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The Descendants 3.2 out of 5 based on 0 ratings. 13 reviews.
Chapter1-Take1 More than 1 year ago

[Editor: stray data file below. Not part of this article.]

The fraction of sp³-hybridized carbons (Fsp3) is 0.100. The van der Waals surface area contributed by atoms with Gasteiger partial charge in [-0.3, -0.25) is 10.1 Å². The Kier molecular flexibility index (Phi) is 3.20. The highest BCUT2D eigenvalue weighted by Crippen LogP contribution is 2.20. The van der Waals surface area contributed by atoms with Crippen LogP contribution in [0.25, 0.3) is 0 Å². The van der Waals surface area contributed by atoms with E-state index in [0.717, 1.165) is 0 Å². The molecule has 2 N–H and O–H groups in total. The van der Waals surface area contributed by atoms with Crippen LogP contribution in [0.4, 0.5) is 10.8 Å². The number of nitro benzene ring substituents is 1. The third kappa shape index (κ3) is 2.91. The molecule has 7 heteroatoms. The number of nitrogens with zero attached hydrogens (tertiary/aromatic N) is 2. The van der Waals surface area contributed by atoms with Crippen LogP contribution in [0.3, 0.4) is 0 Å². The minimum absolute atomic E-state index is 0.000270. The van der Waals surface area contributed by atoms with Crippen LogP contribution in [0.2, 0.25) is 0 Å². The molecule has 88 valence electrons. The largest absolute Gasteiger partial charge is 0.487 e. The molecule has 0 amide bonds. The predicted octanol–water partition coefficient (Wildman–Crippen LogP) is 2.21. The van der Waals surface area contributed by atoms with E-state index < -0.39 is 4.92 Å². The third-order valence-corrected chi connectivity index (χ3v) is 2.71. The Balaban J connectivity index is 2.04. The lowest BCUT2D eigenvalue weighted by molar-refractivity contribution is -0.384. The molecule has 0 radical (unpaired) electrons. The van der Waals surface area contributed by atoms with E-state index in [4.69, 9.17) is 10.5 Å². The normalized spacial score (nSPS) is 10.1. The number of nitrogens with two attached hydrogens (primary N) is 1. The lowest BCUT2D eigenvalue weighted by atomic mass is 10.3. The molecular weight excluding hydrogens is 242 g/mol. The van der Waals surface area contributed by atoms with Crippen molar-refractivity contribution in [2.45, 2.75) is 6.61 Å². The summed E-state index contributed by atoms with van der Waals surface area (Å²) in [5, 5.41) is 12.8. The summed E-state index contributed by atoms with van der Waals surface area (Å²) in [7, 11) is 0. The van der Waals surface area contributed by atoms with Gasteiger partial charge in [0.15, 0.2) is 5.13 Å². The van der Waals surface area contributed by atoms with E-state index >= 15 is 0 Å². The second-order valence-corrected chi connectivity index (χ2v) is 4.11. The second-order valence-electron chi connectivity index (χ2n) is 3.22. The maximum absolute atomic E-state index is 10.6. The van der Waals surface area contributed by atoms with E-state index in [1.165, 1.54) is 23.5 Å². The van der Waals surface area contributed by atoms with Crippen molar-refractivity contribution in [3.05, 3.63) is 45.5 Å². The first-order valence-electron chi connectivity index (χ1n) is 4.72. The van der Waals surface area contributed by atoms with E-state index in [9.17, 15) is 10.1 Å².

Kaui Hart Hemming's novel The Descendants swept me away. I'm relieved to say the film didn't disappoint. It's rich, complicated, emotional. A surprising and refreshing mix of funny comingling with the sad. A grownup's movie with an R rating owing to its use, primarily of the f-word. It's always difficult to watch a film and miss the parts that didn't make it to the screen; it's that depth and richness of setting and character development filmmakers don't have time for. So while I may have shed a quick tear for Matt King's home without the quirky housekeeper, the hospital without the scene in the gift shop where Matt the buys up all the soft core postcards flouting his gorgeous 15 year old daughter Alex, in a bikini, without the scene where Scottie hops on their beach club bar stool singing for a drink like her mother used to; I shed many more for what did make it into the movie. I've never seen George Clooney so unattractively attractive. He wears faded cotton Hawaiian shirts tucked into dockers. Tucked in. Not cool. Kind of like a nerdy accountant. He never gets to dazzle us with his movie star smile or twinkle sardonically. He never gets to be George Clooney. Instead, he is Matt King, a man whose wild wife is in a coma caused by a boating accident, who has two daughters he has no idea how to deal with, a huge decision about what to do with a land inheritance, and the newfound knowledge that his wife was having an affair. He's a man at once confused and angry and grieving by the events taking place. Every gesture, every stunned expression, every look of resignation rang true. When he cried, I cried too. As in the book, his daughters shock him with their behavior and their language. The eldest daughter, Alex played by Shailene Woodley was honest and pure in her disgusted responses to her father and deserved anger with her comatose mother. She's a natural beauty too with the most amazingly expressive eyes, an actress one wants to watch. Young Amara Miller is pitch perfect as the both moody and needy Scottie. Matt Lillard, formerly known as Shaggy and that guy in Up A Creek with Seth Green and Dax Shepher, made the most of his small amount of screen time as did Judy Greer. I also enjoyed Nick Krause's performance, the stocky young actor played Sid the stoner with a wide and open grin, providing much of the comic relief. Alexander Payne, the director, who is known for his interest in locales and settings, showed Hawaii perfectly. The real Hawaii; not just the postcard picture perfect place we imagine when booking vacations. Oahu with it's crowded freeways, its big city with its share of poverty, and homelessness, and ugly architecture, its beautiful beaches crowded out by hotel after condo after hotel, as well as the soft and lovely landscape where guess what, sometimes it gets a bit grey. Sometimes it rains. Paradise isn't all it's cracked up to be. While there are spots of breathtaking beauty - notably the thousands of acres of land fronting an idyllic bay that Matt's family has owned for generations and which he now has to decide what to do with - I don't know that I've ever seen a film that painted Hawaii as a setting so realistically. Payne has said himself that the film is a little exposition heavy - the George Clooney voice over does come in quite a bit. But for me it was pitch perfect. Mature. Deep and velvety. At times bemused, at others the confusion, the anger, the hurt, but finally the contentment rings through. You should see